Howard had worked out how to retire in five years, based upon investments in the Russian stock market.
He'd already mapped out his future: Winters in Cuba, summers at a cabin on Lake Baikal, part-time consulting by fax and e-mail. (Five-year plans are a Russian tradition.)
Ninety-minutes later we arrived at my hotel, the elegant Baltschug Kempinski. I checked into my room (310) and returned to the lobby for further chitchat with Howard. A woman plucked a harp while, around her, young Muscovites juggled multiple cell phones, Russia's newest status symbol.
I asked Howard if he wanted to manage money for new clients. Damn right he did. He could set up fiduciary accounts in Cyprus, said he; and, as some Russian stocks did not require conversion to rubles, he could buy and sell them in U.S. dollars. What's more, he'd take only a 2.5 percent commission instead of the normal five percent.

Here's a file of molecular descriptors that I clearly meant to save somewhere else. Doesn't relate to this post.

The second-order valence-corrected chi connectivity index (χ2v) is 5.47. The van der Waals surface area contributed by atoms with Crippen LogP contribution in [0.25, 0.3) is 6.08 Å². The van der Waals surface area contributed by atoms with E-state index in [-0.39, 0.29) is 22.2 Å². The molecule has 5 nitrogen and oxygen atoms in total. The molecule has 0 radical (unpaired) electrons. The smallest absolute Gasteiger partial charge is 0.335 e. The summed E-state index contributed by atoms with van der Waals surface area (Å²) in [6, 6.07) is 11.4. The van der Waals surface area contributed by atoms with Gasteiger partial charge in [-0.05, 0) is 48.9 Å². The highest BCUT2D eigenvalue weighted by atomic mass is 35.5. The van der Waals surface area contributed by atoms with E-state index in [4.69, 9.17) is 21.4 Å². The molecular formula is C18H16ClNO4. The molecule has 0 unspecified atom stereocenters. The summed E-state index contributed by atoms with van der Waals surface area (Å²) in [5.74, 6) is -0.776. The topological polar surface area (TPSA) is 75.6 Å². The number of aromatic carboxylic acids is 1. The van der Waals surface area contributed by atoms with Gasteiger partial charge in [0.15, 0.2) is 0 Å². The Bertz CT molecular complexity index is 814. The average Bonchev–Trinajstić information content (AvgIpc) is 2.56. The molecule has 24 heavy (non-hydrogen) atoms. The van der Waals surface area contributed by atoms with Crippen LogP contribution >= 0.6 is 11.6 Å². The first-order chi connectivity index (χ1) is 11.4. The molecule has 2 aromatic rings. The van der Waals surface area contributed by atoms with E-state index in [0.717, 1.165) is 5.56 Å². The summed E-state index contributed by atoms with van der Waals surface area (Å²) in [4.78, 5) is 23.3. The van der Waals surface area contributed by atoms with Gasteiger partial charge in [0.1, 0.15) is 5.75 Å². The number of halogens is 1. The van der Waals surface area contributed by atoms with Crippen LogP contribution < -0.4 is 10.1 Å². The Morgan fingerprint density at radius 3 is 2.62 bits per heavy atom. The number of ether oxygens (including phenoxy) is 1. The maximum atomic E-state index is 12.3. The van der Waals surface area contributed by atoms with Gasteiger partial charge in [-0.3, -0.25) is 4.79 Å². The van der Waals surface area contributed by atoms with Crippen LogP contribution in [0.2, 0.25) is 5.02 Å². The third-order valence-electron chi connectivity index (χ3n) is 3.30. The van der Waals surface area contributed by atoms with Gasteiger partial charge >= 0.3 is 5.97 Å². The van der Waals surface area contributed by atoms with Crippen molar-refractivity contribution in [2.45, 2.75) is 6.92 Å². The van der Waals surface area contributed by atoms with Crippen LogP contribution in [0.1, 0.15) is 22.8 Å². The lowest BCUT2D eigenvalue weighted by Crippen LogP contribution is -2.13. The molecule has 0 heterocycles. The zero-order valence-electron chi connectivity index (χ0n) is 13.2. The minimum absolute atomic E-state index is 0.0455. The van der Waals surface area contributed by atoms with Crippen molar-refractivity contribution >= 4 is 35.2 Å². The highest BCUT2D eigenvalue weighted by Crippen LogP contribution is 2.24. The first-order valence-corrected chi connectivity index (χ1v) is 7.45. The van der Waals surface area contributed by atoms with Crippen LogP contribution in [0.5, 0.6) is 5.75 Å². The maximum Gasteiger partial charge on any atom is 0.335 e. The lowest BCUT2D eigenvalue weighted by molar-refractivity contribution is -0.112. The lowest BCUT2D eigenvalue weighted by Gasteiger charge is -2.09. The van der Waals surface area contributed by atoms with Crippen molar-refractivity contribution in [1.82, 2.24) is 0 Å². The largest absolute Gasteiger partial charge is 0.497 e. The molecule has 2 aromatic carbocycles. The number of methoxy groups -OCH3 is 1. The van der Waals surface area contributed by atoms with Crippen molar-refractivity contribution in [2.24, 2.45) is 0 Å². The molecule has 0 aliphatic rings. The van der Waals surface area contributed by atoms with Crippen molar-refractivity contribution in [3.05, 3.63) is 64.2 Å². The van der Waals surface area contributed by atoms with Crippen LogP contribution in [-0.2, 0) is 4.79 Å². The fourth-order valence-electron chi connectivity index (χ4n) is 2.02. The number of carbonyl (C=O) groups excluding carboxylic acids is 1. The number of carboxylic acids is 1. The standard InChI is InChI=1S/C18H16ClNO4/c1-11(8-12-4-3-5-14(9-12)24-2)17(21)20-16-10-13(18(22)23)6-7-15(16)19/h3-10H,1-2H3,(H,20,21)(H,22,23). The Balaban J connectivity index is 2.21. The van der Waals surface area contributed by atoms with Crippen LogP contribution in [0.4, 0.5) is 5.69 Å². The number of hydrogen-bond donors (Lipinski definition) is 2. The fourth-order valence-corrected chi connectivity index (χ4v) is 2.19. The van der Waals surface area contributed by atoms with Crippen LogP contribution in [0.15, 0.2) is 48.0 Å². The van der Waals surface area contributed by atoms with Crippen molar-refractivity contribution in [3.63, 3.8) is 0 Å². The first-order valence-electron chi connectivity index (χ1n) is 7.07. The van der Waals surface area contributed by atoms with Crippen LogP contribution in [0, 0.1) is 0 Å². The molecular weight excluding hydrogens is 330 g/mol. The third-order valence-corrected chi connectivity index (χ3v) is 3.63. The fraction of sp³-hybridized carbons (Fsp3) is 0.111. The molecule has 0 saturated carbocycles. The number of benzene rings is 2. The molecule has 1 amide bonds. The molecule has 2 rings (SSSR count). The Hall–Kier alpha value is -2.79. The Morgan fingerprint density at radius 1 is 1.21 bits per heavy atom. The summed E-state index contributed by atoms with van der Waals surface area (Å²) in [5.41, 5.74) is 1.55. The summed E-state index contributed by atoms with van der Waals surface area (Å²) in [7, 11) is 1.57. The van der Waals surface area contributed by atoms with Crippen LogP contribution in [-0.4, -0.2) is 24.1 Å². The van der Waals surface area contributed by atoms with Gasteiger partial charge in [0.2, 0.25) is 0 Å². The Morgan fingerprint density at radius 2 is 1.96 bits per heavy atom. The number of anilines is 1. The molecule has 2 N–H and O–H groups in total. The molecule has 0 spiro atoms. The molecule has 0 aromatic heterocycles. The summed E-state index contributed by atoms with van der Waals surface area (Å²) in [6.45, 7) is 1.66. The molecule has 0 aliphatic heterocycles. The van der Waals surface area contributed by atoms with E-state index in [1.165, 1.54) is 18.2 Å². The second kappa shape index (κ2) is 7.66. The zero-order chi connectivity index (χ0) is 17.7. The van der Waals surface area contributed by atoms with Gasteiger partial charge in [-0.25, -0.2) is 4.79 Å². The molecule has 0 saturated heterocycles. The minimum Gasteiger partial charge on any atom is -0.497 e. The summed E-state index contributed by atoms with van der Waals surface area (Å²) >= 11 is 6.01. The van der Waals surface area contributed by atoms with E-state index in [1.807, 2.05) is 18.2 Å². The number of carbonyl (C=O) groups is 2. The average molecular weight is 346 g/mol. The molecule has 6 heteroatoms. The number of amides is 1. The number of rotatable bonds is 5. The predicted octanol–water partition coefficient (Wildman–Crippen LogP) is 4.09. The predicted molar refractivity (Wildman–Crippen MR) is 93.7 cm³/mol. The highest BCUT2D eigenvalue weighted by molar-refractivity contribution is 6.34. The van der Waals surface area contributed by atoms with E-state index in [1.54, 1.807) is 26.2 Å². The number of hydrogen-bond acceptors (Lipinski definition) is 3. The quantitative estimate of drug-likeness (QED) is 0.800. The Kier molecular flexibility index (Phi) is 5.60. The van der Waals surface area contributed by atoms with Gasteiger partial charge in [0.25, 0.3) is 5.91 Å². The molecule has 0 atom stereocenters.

"I'm close to the market," said Howard. "I'm constantly on the phone to publicly-traded Russian companies to assess their activities."
"Sounds good," I said. "Are you willing to travel to meet prospective clients?"
The FBI was still in a holding pattern on luring Howard to capture. Twenty-two months had passed since we'd been frozen "maybe as long as six months."
"Sure," replied Howard. "I'm traveling widely."
But, he added, no talk of travel on the phone, fax or Internet.
I suggested we establish a code to make commo possible, and we both made identical notes:
Gorki = Geneva (Hotel Les Amures)
Kharkov = Zurich (Hotel Savoy)
Minsk = Warsaw (The Intercontinental)
St. Petersburg = Prague (The Intercontinental)
Samara = Havana (Hotel Nacional)